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    Author(s): S. Rooney-Latham; C.L. Blomquist; M.C. Soriano; Y.Y. Guo; P. Woods; K.L. Kosta; K. Weber; T.J. Swiecki; E.A. Bernhardt; K. Suslow; S.J. Frankel
    Date: 2017
    Source: Proceedings of the sudden oak death sixth science symposium. Gen. Tech. Rep. GTR-PSW-255. Albany, CA: U.S. Department of Agriculture, Forest Service, Pacific Southwest Research Station: 51.
    Publication Series: General Technical Report (GTR)
    Station: Pacific Southwest Research Station
    PDF: Download Publication  (171.0 KB)


    In 2012, Phytophthora tentaculata was detected for the first time in North America on the roots and crowns of declining sticky monkey flower plants (Diplacus aurantiacus) in a Monterey County, CA native plant nursery. At the time, P. tentaculata was listed among the top five exotic Phytophthora species of concern to the US due to its potential economic and environmental impacts. In 2014, P. tentaculata was detected on toyon (Heteromeles arbutifolia) and again on sticky monkey flower plants that had been outplanted at a restoration site in CA. These plants originated from a different CA nursery than the original detection, where coffeeberry plants (Frangula californica) were also found to be infected. In response to the concerns of spreading exotic Phytophthora species to the wildlands through native plant nursery stock, the California Department of Food and Agriculture lab tested more than 1,200 samples for Phytophthora spp. from Jan. 2014 to Jan. 2016. Samples were collected from native plant nurseries and wildlands and tested by immunoassay, culturing, baiting, and PCR using Phytophthoraspecific primers. In addition to P. tentaculata, at least 25 other species of Phytophthora were detected from the roots of native plants or were baited from the root zones of outplanted material. One or more Phytophthora spp. was detected from 25% of the samples submitted. P. cactorum was the most commonly detected Phytophthora species in the study and was confirmed from 15 different native plant genera. P. tentaculata, P. cactorum, P. cambivora, P. lacustris, and the P. cryptogea complex comprised 67% of the total Phytophthora detections. At least 10 different Phytophthora species were detected from symptomatic D. aurantiacus roots; prior to this work, not one Phytophthora species was known to infect this host. In total, at least 70 new Phytophthora native plant associations were identified. Native plant nursery stock is planted into environments which have few, if any, native Phytophthora species. The inadvertent spread of exotic Phytophthora species into natural systems could have long-term environmental and economic impacts. The California native plant industry has reacted to these findings by raising the standards and expectations for nursery cleanliness and is beginning the process of improving growing practices.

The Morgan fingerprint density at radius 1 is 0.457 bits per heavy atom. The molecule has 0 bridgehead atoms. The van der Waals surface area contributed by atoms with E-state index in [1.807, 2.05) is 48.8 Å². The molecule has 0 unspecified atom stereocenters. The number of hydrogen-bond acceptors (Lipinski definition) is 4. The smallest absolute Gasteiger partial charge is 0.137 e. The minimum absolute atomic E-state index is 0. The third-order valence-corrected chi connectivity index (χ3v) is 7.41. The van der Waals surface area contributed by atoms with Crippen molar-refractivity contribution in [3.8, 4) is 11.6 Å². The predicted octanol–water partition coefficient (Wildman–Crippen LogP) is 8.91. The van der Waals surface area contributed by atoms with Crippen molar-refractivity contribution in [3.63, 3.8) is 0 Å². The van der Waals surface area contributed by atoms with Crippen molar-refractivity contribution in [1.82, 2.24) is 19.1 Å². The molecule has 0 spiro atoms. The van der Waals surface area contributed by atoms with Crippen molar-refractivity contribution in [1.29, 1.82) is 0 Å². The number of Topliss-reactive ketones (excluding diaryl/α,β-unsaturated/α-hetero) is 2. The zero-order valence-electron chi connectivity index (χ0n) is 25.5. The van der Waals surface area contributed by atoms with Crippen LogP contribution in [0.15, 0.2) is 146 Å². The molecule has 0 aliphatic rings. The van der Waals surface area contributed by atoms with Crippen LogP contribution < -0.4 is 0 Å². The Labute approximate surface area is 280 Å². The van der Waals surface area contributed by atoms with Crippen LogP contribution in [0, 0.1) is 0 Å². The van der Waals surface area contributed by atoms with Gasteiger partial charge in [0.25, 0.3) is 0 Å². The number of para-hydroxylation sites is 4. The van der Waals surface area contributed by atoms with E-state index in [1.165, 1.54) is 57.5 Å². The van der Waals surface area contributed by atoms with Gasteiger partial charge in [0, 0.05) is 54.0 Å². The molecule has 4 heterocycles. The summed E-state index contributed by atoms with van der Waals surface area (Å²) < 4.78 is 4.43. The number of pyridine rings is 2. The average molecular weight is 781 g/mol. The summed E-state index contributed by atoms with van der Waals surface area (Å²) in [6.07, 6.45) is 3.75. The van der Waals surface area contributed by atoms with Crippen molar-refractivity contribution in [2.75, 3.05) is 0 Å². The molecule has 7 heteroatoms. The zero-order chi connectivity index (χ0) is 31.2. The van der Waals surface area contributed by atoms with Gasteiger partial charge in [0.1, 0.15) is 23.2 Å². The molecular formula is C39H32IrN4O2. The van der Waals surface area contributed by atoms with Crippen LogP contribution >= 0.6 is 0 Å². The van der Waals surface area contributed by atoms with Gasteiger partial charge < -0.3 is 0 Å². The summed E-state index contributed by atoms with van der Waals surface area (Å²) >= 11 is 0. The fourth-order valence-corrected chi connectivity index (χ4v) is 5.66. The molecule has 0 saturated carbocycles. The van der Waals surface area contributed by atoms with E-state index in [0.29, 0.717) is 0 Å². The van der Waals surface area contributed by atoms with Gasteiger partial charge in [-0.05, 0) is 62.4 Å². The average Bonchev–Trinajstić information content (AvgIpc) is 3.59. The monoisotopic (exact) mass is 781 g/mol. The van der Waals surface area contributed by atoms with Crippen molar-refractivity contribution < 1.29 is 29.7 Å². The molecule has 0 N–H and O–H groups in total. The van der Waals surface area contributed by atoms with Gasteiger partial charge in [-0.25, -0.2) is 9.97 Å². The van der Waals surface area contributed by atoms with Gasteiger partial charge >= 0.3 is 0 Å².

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    Rooney-Latham, S.; Blomquist, C.L.; Soriano, M.C.; Guo, Y.Y.; Woods, P.; Kosta, K.L.; Weber, K.; Swiecki, T.J.; Bernhardt, E.A.; Suslow, K.; Frankel, S.J. 2017. An update on Phytophthora species in California native plant nurseries and restoration areas. In: Frankel, Susan J.; Harrell, Katharine M., tech. coords. Proceedings of the sudden oak death sixth science symposium. Gen. Tech. Rep. GTR-PSW-255. Albany, CA: U.S. Department of Agriculture, Forest Service, Pacific Southwest Research Station: 51.

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